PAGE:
On April 22, 2019, the Magistrate Judge entered a Report and Recommendation, recommending that the Court grant Defendant's the Motion to Strike and Motion for Summary Judgment, and dismiss the entirety of Plaintiff's claims (Dkt. #112). Specifically, in regard to the Motion to Strike, the Court struck from consideration of the Motion for Summary Judgment: (1) Plaintiff's Affidavit because it was contradictory pursuant to the sham affidavit doctrine, parol evidence rule, and Art. 16, § 50(h) of the Texas Constitution, and further failed to meet Federal Rule of Evidence 701's requirements; and (2) John Scarborough's Affidavit because the opinions contained therein were speculative and lacked foundation (Dkt. #112 at pp. 6-20). Concerning the Motion for Summary Judgment, the Court found that: (1) the Loan was executed pursuant to the requirements of the Texas Constitution and is valid; (2) Defendant has proffered sufficient summary judgment evidence and established that there are no genuine issues of material fact regarding its counterclaim seeking foreclosure; (3) that reasonable fees and costs, including escrow advances, incurred in this suit are recoverable under the Loan; and (4) because Defendant is entitled to a judgment of foreclosure, the Court should also grant Defendant's request for a judgment of writ of possession.

         On May 7, 2019, Plaintiff filed his Objections to the Report (Dkt. #114), and on May 21, 2019, Defendant filed its Response to Plaintiff's Objections (Dkt. #115).

         OBJECTIONS TO REPORT AND RECOMMENDATION

         A party who files timely written objections to a magistrate judge's report and recommendation is entitled to a de novo review of those findings or recommendations to which the party specifically objects. 28 U.S.C. § 636(b)(1)(C); Fed.R.Civ.P. 72(b)(2)-(3).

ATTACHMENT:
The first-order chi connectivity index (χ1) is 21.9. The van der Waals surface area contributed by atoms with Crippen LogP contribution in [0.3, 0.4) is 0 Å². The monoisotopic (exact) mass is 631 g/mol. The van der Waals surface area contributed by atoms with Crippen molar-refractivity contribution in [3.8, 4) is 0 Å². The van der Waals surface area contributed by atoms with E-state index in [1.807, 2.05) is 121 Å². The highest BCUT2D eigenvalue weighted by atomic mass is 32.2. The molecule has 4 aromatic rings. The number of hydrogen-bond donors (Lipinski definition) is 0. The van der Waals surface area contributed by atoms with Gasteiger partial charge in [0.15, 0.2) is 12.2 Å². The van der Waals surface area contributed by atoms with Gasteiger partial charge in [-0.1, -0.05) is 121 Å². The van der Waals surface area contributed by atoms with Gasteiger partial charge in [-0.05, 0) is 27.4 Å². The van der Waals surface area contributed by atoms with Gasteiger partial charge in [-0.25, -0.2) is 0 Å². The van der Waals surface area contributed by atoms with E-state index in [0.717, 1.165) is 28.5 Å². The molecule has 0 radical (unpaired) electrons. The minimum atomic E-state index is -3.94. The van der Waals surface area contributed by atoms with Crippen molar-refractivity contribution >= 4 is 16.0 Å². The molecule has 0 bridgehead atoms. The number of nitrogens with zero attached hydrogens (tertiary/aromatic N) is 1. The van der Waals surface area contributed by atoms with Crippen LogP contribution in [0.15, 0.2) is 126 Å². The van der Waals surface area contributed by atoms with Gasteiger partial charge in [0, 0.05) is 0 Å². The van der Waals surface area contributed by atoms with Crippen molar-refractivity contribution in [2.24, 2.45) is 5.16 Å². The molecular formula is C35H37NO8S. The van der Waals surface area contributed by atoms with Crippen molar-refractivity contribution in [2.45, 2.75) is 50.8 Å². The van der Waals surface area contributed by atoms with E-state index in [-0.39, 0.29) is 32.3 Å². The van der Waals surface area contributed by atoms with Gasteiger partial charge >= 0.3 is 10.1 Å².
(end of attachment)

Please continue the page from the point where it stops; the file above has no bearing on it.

As an initial matter, Plaintiff failed to file his Objections on time. Plaintiff has previously failed to timely object to another of the Magistrate Judge's recommendations, and has been cautioned that his failure to respond in a timely manner allows the Court to disregard his arguments (Dkts. #89; #92). Again, the Court notes that it is not bound to consider his arguments. Madenwald v. JPMorgan Chase Bank, N.A., 4:13-CV-136, 2014 WL 12576776, at *1 (E.D. Tex. July 18, 2014); Chao v. Dars of Texas, 4:15CV169, 2015 WL 6522818, at *1 (E.D. Tex. Oct. 27, 2015); Penley v. Sandoval, CIV.A. 4:04CV24, 2005 WL 3970822, at *2 (E.D. Tex. Mar. 8, 2005), aff'd sub nom. Penley v. Collin County, Tex., 446 F.3d 572 (5th Cir. 2006); 28 U.S.C. § 636(b)(1); and Fed.R.Civ.P. 72(b)). For this reason alone, each of Plaintiff's Objections are overruled; moreover, even considering the objections as timely filed, the Court finds Plaintiff's arguments without merit, as discussed further infra.

         Plaintiff's Objections focus primarily on the Report's findings concerning the Motion to Strike. Plaintiff raises seven objections to the Report's findings, arguing: (1) the sham affidavit doctrine cannot limit Plaintiff's right to testify about the value of the Property; (2) the parol evidence was improperly applied to this matter; (3) section 50 of Article XVI of the Texas Constitution, as applied in the Report, limits Plaintiff's right to testify about the value of the Property, and instead, the Court “must present the valuation question to a jury like a Texas court”; (4) Plaintiff should be permitted to give opinion testimony regarding the value of the Property under Rule 701; (5) “John Scarborough may give opinion testimony regarding the value of the [Property] because he meets all the requirements of Rule 702 of the Federal Rules of Evidence”; (6) the Report improperly finds that Defendant's lien is valid; and (7) the Report improperly finds Defendant should be permitted to foreclose on the Property.[3] Defendant rejoins that the Objections are the same tired arguments Plaintiff repeatedly has made (Dkt. #115 at p. 2).

         Plaintiff's ...